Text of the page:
A comprehensive form for B2B firms requesting names, email addresses, and phone numbers that are set apart from the supporting text with its own unique headline (for example: Request a Free Quote) is more powerful and better understood by the user on the other end. Your form should be as short as possible but as long as is necessary for meaningful interaction. You want to remove hurdles from the user and asking 10 questions raises the bar for anyone wishing to inquire about your services. If a name, email address, and phone number is sufficient in getting your sales team a qualified lead, then go with that.
On the other end, a product view with pricing and a “Buy Now” button is a good route to take for those firms existing in the B2C market segment.
The entire microsite should be geared towards funneling users to your call to action starting at high level messaging and working your way to low level interaction. Starting your microsite with a conversion form won’t be an effective way to target your user because they don’t know yet why they should be giving you their personal information. You should present the solution that your user faces and how you solve that problem before going deeper. Cast a wide net and work your way down.
If You Build It…
The catch phrase from Field of Dreams was only true in a fictional tale. “If you build it, they will come” only works in Hollywood (and Iowa, apparently). The rest of us need a concerted effort to bring traffic to a digital presence. A ballpark in the middle of a cornfield won’t do anyone much good unless you’ve tapped some sort of space-time interruption where you can bring dead baseball players back from the underground. If you can do that, then you probably don’t need a microsite. You’ve got a Nobel Prize waiting for you.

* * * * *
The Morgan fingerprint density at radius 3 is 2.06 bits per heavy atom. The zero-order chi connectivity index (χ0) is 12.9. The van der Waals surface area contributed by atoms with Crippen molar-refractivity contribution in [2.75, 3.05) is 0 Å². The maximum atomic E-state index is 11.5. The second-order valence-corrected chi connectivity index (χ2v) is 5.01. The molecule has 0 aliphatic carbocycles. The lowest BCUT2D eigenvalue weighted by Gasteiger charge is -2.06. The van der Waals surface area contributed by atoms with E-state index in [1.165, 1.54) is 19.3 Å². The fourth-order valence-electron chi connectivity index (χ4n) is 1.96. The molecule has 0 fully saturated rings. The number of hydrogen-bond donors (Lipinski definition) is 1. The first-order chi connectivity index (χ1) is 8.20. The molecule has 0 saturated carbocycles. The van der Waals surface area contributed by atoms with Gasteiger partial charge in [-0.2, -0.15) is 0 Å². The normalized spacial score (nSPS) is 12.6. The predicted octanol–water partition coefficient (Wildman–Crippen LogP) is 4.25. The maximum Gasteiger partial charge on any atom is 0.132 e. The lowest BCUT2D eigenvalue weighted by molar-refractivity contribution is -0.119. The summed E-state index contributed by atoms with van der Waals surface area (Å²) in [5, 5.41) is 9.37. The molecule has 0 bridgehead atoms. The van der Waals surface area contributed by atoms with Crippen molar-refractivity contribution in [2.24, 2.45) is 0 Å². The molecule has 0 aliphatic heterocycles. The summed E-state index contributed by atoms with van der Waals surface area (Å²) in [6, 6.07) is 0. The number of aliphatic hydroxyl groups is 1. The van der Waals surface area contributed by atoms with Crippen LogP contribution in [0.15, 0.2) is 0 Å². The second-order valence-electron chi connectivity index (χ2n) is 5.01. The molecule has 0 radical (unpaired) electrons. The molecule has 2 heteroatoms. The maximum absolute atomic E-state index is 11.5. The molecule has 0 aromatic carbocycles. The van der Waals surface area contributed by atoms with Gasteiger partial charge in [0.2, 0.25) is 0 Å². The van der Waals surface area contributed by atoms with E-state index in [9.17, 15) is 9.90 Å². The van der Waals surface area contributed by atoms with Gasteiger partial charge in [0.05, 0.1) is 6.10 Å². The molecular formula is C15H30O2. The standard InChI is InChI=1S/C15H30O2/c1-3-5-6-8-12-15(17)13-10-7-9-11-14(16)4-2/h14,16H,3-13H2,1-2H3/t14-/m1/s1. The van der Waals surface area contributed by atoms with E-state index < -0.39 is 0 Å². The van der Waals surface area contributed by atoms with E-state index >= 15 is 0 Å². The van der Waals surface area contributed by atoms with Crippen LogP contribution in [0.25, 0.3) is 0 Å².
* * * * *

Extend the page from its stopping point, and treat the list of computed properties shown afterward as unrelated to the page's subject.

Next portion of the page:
The microsite should be supported by a comprehensive and targeted advertising campaign to draw users in. Targeting users on Facebook and Twitter as well as through search results are a good way to measure the effectiveness of your microsite. As always, multiple ads should be run in tandem with each other so as to measure the effectiveness of each variant. After a good sample size of data is in, kill off the least performing ad and replace it with a new one. After a second set of data is in, repeat. Do this over and over until you have a finely tuned mechanism in place for capturing users and converting them.
It is important to note that incremental changes should be made to both the campaign and the microsite but not at the same time. Changing multiple variables will lead to data that is inconclusive as to the reasons behind conversion. If you make a change to the microsite, don’t change the ads and vice versa. A/B testing each moveable piece will yield a strong and effective campaign backed by actual data.
There’s a time and a place for microsites. If a full website build is outside of business constraints, think about going mean and lean. Be sure to allocate sufficient funding to support the microsite. If all cylinders fire and cooperate with each other, you’ll be left with an ROI positive campaign that creates additional revenue without the costly undertaking of more expensive approaches.